A black metal stair balustrade screen, framed in dark-stained oak, contrasts with the American oak timber floors that feature throughout the mid-level living area. The pale honeyed flooring tones of wood continue in the oak plywood kitchen cabinetry, where they are teamed with white and black for a fresh modern look. A square picture window above the back bench frames a slice of green space effectively, a sightline to the backyard gardens of the neighbouring houses. Extensive floor-to-ceiling glazing leads out onto a deck brings in a massive panorama, which stretches across the water to North Head to the west and Rangitoto Island to the east. “As a child, our client used to spend time watching the large boats come into harbour,” says Tim. It’s a tradition her grandchildren can continue, with the new home’s unobstructed views to the water.

Built on land closely held for decades, this house is intergenerational in more ways than one. At street level, alongside the double garage, is an apartment-like space which the owner’s adult son occupies. It’s private but not self-contained, with cooking and shared meals taking place in the light-filled kitchen/dining room upstairs. Behind the living zone on the middle level are three more bedrooms and the main bathroom, with a large bathtub that was a ‘must-have’ for the owner’s partner and her grandchildren. “At one stage, there was a mini flood as one of the grandchildren got a bit over-excited with making waves in the bath,” says Tim.

The third floor was important to grab a full-frontal view of the sea and allowable within height-to- boundary restrictions because the section is, fortunately, flanked by two neighbouring driveways. Through clerestory windows that tuck in below the sloped ceiling, an iconic tableau is framed: that Pohutukawa tree in one direction and the conical form of Rangitoto and the harbour in the other. This flexi space in the treetop can be either an office, a bedroom or a second living room, but it’s always spectacular and of its place.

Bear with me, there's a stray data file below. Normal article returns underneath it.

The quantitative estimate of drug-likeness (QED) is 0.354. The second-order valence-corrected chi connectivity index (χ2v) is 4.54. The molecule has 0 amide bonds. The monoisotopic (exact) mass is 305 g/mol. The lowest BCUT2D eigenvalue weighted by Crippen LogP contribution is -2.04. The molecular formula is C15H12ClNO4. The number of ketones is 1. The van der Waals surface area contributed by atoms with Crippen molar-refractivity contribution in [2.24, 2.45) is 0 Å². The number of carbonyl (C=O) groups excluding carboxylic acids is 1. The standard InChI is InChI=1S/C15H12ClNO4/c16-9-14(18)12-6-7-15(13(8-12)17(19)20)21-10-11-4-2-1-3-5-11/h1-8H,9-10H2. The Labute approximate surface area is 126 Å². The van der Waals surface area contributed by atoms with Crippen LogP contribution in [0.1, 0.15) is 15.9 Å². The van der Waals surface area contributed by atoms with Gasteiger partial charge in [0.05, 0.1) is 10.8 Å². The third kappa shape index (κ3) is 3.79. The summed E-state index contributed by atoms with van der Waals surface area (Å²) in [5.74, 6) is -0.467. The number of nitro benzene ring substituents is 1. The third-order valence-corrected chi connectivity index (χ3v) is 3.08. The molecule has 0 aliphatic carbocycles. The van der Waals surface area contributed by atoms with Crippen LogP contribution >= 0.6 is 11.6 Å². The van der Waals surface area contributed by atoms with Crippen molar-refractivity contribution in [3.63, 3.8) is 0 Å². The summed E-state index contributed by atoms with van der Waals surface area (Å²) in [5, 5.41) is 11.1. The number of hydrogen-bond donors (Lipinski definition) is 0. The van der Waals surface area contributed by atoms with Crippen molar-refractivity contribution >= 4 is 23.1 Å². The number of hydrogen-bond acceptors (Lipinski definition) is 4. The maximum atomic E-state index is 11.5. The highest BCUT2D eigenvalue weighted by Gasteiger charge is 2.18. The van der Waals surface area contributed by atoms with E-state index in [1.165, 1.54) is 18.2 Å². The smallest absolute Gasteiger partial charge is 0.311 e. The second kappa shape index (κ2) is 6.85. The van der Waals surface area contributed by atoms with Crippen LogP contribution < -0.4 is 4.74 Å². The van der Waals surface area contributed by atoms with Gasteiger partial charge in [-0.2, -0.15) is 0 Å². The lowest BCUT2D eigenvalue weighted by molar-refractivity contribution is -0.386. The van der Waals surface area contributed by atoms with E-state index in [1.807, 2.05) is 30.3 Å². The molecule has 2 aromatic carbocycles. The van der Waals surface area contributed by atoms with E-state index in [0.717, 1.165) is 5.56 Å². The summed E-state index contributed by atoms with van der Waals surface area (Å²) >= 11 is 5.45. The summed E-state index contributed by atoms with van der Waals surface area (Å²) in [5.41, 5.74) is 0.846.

Having never built before, the client says she found the process easy. “I just left it up to Box™ to do it.” That included some green schemes. Solar panels installed on the roof and tanks on the property, capturing grey water which is used for the garden and to flush the loos. “Sustainability and environmentally friendly practices are very important to me,” says the client. She loves waking up in the morning and always takes a leisurely moment to pause and look up into the silvery branches before she starts her day.

While there is no intention to develop the roomy backyard, Box™ sited the home between the tree and a possible future boundary should plans change. The exterior cladding is dark-stained Abodo on the lower level is offset by Abodo in a mid-brown tone on the upper floors, and tray-profile standing seam metal roofing wraps down and around the living box. The metal cladding is an approach that serves to bring textural interest to the exterior and break up the massing of the home. Not that there’s too much of that. “It’s a big house but none of the spaces are enormous,” says Tim. “Everything has a purpose. There’s no random opulence, just beautiful design; it’s a home that is no more than it needs to be. Form follows function.”